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Malaria or dengue fever?

Dengue fever is on the rise in Kenya. Also known as breakbone fever, dengue fever is spread by mosquitoes and is caused by the dengue virus that causes flu-like illness.

The last time an outbreak of a major proportion was reported in Kenya was in September 2011 where at least 5,000 people in Mandera were affected in a matter of weeks.

Another outbreak but one with low casualty count occurred in March last year in Mombasa. At least 120 people were affected. Dr Nzyoki Mulovi talked to NairobiNews about the disease and its effect on Kenya.

“Dengue is not a condition that we typically see in day to day practice. Personally I have never seen a case. Apart from the reports of the outbreaks, there are no statistics (this is typical of most conditions in Kenya and the rest of Africa).”

Internationally, cases of dengue have actually increased. The World Health Organisation estimates that 40 per cent of the world’s population is at risk and there are approximately 100 million infections.

Dengue fever is one of the health concerns raised by FIFA ahead of the World Cup next month.

Affect lives

This disease has affected the lives of many civilians and scientists have been working round the clock to find a cure.

In fact, late last year, it was announced that scientists in Australia who had been working on various clinical trials had finally found one that could cure the fever.

The drug is now available globally on an individual and commercial scale.

Symptoms of the disease include fever, headaches, muscle and joint pains, and a skin rash. They are similar to those of malaria hence the reason why it could be confused as such on first glance.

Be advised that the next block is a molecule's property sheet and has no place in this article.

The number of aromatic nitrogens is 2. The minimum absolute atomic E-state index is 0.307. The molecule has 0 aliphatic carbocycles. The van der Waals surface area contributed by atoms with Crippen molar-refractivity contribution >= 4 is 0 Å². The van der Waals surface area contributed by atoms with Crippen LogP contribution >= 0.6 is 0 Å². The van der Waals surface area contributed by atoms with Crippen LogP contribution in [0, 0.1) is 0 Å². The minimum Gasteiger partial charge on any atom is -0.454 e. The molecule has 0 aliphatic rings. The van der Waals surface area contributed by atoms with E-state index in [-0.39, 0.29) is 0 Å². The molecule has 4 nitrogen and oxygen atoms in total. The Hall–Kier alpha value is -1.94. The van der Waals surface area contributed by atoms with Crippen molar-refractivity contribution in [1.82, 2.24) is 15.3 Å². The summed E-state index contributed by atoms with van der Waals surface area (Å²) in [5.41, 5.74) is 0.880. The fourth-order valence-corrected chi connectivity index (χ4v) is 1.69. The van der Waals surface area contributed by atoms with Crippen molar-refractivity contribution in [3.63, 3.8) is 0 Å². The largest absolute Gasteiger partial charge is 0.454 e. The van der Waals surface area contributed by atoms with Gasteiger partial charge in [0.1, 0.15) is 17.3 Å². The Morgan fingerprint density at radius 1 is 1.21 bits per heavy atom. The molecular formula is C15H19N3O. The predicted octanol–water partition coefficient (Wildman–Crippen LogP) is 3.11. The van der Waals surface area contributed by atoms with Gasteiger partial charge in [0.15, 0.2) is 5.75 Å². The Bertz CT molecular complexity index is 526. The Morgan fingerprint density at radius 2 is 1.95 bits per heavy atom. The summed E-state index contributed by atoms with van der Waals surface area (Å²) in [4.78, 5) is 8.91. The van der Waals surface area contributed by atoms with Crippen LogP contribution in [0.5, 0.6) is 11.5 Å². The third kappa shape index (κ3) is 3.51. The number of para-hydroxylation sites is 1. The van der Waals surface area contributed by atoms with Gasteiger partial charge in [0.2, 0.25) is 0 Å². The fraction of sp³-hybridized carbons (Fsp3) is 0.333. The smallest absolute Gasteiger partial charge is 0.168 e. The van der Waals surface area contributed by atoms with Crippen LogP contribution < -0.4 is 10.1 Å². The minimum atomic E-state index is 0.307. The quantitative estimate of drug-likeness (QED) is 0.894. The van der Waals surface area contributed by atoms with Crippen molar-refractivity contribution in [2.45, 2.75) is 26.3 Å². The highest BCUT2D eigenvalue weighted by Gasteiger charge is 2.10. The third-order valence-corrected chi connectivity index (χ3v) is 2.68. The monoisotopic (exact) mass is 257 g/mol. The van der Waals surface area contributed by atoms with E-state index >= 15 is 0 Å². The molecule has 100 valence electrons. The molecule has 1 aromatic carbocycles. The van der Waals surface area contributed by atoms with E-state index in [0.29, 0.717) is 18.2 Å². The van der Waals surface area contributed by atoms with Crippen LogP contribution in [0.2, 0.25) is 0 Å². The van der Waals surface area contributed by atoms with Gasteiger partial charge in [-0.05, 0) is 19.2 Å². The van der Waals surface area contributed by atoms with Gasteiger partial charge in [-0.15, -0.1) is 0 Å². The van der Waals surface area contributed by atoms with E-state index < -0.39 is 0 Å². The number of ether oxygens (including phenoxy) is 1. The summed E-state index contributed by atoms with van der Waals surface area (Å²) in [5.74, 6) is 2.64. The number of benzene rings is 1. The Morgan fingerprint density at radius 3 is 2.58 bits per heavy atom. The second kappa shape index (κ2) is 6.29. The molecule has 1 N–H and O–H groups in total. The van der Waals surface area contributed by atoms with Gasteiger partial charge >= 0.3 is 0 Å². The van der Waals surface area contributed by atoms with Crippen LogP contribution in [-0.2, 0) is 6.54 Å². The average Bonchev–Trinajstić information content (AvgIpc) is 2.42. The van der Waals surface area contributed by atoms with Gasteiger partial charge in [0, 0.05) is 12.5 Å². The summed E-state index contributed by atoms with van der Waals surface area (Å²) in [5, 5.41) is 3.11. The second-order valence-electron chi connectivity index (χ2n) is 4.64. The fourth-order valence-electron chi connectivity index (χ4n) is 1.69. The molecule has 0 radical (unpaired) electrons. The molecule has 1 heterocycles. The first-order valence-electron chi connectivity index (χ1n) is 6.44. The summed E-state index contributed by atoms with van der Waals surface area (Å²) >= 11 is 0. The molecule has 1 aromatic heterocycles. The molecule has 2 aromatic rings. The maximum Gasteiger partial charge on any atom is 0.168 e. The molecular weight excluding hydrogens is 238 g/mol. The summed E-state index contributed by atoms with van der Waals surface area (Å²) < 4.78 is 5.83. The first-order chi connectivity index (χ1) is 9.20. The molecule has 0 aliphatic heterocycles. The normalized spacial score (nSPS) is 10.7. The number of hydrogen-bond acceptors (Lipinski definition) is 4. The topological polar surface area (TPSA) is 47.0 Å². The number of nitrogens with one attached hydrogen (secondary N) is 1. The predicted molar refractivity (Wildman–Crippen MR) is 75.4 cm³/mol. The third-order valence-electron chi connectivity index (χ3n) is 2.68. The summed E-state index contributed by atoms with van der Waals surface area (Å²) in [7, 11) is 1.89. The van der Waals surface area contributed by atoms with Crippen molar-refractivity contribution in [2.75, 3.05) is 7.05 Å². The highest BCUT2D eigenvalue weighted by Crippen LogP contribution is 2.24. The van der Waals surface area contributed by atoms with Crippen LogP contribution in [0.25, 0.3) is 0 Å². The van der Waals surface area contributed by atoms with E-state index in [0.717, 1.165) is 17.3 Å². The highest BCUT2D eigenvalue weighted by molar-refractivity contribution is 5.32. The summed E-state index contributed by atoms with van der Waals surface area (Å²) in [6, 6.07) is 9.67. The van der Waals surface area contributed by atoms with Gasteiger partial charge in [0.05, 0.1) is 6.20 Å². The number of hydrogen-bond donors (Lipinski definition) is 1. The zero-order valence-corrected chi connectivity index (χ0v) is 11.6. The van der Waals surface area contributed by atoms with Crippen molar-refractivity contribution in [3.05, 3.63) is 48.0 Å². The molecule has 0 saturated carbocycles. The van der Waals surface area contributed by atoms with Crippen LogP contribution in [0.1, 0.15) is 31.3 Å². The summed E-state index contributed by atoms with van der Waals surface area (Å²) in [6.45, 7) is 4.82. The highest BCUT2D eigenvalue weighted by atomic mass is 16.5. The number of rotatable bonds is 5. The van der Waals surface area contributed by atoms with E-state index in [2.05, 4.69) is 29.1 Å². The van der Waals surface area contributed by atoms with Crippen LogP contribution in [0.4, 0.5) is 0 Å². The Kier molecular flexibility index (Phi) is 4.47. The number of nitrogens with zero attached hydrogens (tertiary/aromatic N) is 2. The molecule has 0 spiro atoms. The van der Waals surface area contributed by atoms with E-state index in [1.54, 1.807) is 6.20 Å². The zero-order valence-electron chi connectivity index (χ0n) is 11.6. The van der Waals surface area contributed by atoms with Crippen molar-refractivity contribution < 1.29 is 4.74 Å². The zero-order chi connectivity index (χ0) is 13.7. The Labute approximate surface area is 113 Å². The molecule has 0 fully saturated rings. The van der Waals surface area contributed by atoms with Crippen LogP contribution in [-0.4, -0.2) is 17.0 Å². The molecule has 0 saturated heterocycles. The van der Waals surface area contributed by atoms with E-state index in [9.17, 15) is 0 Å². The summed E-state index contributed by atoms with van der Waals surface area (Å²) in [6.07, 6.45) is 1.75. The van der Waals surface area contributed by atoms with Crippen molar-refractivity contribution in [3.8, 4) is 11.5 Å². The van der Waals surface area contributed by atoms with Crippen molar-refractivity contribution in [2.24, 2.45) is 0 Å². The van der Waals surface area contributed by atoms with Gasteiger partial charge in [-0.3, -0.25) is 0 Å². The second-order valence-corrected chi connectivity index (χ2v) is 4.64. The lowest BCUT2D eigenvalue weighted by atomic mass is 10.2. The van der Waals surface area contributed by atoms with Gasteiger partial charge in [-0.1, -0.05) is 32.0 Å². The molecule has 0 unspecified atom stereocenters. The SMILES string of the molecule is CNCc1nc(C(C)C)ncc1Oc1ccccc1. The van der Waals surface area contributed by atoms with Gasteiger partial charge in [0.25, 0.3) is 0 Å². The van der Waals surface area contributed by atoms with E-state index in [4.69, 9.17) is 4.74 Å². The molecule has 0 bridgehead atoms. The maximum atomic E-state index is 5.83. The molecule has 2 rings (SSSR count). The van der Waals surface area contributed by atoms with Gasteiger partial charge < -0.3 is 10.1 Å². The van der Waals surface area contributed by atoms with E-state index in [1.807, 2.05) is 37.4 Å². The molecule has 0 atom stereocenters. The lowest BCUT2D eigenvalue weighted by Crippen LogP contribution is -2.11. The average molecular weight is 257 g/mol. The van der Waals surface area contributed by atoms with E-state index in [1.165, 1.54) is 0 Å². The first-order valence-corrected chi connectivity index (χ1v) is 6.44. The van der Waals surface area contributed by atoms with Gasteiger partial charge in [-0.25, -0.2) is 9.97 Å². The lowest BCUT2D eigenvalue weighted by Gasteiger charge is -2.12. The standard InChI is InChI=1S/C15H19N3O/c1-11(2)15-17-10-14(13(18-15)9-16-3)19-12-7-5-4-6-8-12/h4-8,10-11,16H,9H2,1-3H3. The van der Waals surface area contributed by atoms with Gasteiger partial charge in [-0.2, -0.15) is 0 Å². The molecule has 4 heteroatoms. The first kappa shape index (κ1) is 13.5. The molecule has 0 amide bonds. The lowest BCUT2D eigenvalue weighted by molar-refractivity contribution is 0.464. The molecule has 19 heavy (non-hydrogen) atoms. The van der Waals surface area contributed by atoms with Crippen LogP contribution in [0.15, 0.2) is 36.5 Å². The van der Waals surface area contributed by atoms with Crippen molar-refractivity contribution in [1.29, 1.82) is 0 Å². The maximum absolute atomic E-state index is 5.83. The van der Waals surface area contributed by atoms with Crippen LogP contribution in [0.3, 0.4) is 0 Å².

Dr Mulovi said the 2011 outbreak was initially mistaken for malaria and most of the early patients were started on antimalarial drugs but did not improve, showing one of the challenges Kenya faces in regards to accurate diagnosis.

Mosquitoes carrying the dengue virus differ from the anopheles mosquito in that they feed on their prey during the day as opposed to at night when one would normally be protected by mosquito nets.

Dengue fever though endemic in most parts of the country, has not been a considered a health threat.


A great number of measures have since been taken to control the spread of the disease and prevent further outbreaks.

They include sensitisation of health workers and community members through health education, active case search and vector control through spraying of homesteads of affected individuals, clearing of breeding sites and larviciding.

“There are no vaccines to prevent dengue fever. Prevention is often geared towards controlling mosquitoes which are the transmitting agent of the causative virus. So ensure that there is no stagnant water in puddles or containers. Clear bushes and long grass and during outbreaks spray insecticides to control mosquitoes,” concluded Dr Mulovi.